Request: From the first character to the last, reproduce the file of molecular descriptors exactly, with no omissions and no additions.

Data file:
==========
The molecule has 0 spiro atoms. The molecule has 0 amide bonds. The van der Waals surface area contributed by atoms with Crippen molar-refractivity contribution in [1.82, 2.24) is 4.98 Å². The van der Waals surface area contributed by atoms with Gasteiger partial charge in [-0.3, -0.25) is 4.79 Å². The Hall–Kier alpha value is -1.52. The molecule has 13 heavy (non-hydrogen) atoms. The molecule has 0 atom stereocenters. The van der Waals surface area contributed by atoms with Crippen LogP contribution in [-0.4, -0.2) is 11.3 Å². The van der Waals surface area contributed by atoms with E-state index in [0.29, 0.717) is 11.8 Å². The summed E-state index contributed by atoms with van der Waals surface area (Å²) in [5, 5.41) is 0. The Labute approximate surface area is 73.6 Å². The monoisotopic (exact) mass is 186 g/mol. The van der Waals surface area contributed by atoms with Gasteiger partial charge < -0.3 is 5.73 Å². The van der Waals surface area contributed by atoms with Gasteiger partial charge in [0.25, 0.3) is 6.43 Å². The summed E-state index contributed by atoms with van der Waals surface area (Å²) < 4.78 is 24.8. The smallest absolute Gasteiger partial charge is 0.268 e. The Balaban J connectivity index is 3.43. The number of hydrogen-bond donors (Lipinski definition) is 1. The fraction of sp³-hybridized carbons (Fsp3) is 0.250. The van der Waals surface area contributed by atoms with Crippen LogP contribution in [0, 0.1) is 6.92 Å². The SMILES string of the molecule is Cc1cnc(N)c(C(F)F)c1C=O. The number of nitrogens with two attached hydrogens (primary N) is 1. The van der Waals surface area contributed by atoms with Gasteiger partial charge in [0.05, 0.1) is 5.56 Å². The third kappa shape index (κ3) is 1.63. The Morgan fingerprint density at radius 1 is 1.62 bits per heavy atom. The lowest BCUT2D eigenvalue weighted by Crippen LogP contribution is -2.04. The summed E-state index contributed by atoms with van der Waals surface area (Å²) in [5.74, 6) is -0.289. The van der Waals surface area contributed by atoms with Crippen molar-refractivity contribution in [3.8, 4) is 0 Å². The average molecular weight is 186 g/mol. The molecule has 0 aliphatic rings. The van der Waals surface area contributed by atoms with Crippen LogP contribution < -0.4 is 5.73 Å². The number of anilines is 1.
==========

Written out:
The molecule has 0 spiro atoms. The molecule has 0 amide bonds. The van der Waals surface area contributed by atoms with Crippen molar-refractivity contribution in [1.82, 2.24) is 4.98 Å². The van der Waals surface area contributed by atoms with Gasteiger partial charge in [-0.3, -0.25) is 4.79 Å². The Hall–Kier alpha value is -1.52. The molecule has 13 heavy (non-hydrogen) atoms. The molecule has 0 atom stereocenters. The van der Waals surface area contributed by atoms with Crippen LogP contribution in [-0.4, -0.2) is 11.3 Å². The van der Waals surface area contributed by atoms with E-state index in [0.29, 0.717) is 11.8 Å². The summed E-state index contributed by atoms with van der Waals surface area (Å²) in [5, 5.41) is 0. The Labute approximate surface area is 73.6 Å². The monoisotopic (exact) mass is 186 g/mol. The van der Waals surface area contributed by atoms with Gasteiger partial charge < -0.3 is 5.73 Å². The van der Waals surface area contributed by atoms with Gasteiger partial charge in [0.25, 0.3) is 6.43 Å². The summed E-state index contributed by atoms with van der Waals surface area (Å²) < 4.78 is 24.8. The smallest absolute Gasteiger partial charge is 0.268 e. The Balaban J connectivity index is 3.43. The number of hydrogen-bond donors (Lipinski definition) is 1. The fraction of sp³-hybridized carbons (Fsp3) is 0.250. The van der Waals surface area contributed by atoms with Crippen LogP contribution in [0, 0.1) is 6.92 Å². The SMILES string of the molecule is Cc1cnc(N)c(C(F)F)c1C=O. The number of nitrogens with two attached hydrogens (primary N) is 1. The van der Waals surface area contributed by atoms with Gasteiger partial charge in [0.05, 0.1) is 5.56 Å². The third kappa shape index (κ3) is 1.63. The Morgan fingerprint density at radius 1 is 1.62 bits per heavy atom. The lowest BCUT2D eigenvalue weighted by Crippen LogP contribution is -2.04. The summed E-state index contributed by atoms with van der Waals surface area (Å²) in [5.74, 6) is -0.289. The van der Waals surface area contributed by atoms with Crippen molar-refractivity contribution in [3.8, 4) is 0 Å². The average molecular weight is 186 g/mol. The molecule has 0 aliphatic rings. The van der Waals surface area contributed by atoms with Crippen LogP contribution < -0.4 is 5.73 Å². The number of anilines is 1.